Thursday, 9 October 2014

The End of The Beginning

As school days come to an end the question is what next?  My mother had been brought up to believe that girls should not be educated for ‘blue stockings are a bore they have no small talk’.  She decided that I should go into the hotel trade as a cook and entered me for a course at a college in Gloucester.  For the first time in my life I rebelled and announced that I wanted to go to agricultural college to learn about pig keeping so, escorted by both my parents I was interviewed by the Principal of Kingston Mauward College and entered as a farm student for Autumn 1955 subject to first spending a year working on a farm.  The opportunity for that came when I overheard our cousin Sally Sparrow, who had inherited a big house and two small farms near Plymouth, say she needed help.  It wasn’t long before she discovered I was most useful as a housemaid and general odd job girl so I found myself taking tea to her PGs (paying guests) in the early morning, hoovering acres of floor and sweeping mountains of stairs, washing sheets and all by hand for she had no washing machine in those days.  I led a double life because Sally tried to maintain standards of another era where staff lived and worked behind a green baize door; there I made some real friends but because I was family I ate in the dining room with Sally and all her guests.
To make ends meet besides running the two farms Sally took in young officers who were ‘standing by’ submarines in refit in Devonport, as well FCO families on leave from the Sudan.  Behind the house was a big walled garden where she grew fruit and flowers for the London market so I helped there as well which is why a young submariner found me under a gooseberry bush one warm July afternoon.  Under a gooseberry bush?  Yes, for how else would you pick the biggest fattest gooseberries that grow in the middle of a very large bush other than lying on your back and wriggling right into the middle?  Before long George Hayhoe and I were ‘walking out’ every evening accompanied by Bung, a small and vociferous Siamese kitten who hurled abuse at us if the grass was long and wet as he struggled to keep up, and Sally’s very old labrador Commodore who would amble ahead and then turn clearly thinking ‘what, you young things at it again, come on – catch up.’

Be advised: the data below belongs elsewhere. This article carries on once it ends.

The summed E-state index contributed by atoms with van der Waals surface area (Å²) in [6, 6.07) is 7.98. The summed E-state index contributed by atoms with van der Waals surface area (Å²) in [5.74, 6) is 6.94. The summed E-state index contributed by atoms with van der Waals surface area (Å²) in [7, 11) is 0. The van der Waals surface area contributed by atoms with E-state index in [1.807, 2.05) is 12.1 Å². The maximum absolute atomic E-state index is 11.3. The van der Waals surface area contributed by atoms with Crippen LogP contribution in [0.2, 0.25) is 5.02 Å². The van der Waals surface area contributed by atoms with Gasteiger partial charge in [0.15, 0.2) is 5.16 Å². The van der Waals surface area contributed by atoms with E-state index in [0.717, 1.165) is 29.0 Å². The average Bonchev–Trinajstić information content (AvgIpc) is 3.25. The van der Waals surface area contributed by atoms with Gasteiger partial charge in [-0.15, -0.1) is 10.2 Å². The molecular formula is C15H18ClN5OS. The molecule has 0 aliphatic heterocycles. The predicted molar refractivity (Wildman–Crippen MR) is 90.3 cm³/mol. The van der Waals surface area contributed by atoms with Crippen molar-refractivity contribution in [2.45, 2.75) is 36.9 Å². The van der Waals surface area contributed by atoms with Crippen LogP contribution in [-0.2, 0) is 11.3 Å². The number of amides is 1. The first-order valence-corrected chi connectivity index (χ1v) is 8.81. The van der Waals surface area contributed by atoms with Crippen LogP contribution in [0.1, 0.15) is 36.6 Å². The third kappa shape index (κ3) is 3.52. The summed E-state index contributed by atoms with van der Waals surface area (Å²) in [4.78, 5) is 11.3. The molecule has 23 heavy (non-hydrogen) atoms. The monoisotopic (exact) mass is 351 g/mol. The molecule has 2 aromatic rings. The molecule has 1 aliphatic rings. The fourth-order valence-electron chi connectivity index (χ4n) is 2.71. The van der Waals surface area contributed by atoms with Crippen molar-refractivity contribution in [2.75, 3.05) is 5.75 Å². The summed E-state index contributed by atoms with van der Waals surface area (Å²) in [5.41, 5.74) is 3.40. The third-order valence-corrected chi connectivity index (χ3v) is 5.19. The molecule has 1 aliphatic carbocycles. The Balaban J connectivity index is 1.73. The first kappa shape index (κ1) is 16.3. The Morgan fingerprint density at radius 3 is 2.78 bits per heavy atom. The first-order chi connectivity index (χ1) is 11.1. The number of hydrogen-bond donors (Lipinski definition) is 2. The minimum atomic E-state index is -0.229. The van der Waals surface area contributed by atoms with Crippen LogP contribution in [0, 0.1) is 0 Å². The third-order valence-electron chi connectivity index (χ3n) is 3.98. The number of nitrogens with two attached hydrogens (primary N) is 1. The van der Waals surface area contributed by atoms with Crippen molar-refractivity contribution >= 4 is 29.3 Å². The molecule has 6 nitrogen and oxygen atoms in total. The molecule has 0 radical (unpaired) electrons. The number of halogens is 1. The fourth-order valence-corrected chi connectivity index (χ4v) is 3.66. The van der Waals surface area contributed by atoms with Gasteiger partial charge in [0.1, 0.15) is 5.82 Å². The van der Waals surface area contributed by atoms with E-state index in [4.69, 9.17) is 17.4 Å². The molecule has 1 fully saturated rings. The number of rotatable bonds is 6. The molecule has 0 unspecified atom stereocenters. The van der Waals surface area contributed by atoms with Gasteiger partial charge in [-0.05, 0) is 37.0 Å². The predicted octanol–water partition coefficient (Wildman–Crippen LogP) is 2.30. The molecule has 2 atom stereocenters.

At supper one evening early in October George leant across the supper table and in front of about twelve of Sally’s guests and said, ‘Enough of pigs, I’ve thought of another job for you,’ but no amount of questioning would persuade him to say what it was for three long days.
To celebrate my birthday on 10th October the submariners took me to The Sportsman’s Arm in Ivybridge and toasted me in champagne – I remember wondering why anyone should enjoy it; I said it tasted like Enos fruit salts.  The moon was full and when we got home it seemed too early to go to bed so I offered to show George a trap door in the attic which opened onto the roof.  In a valley between two gables, under the stars George asked me to marry him and, being a nicely brought up girl, I said ‘yes please!’
Next time I’ll go back to the beginning of the war when the Free French Fleet sailed into Falmouth Harbour.

ps.  Did you spot the spelling mistake?  Never trust a spell checker! 

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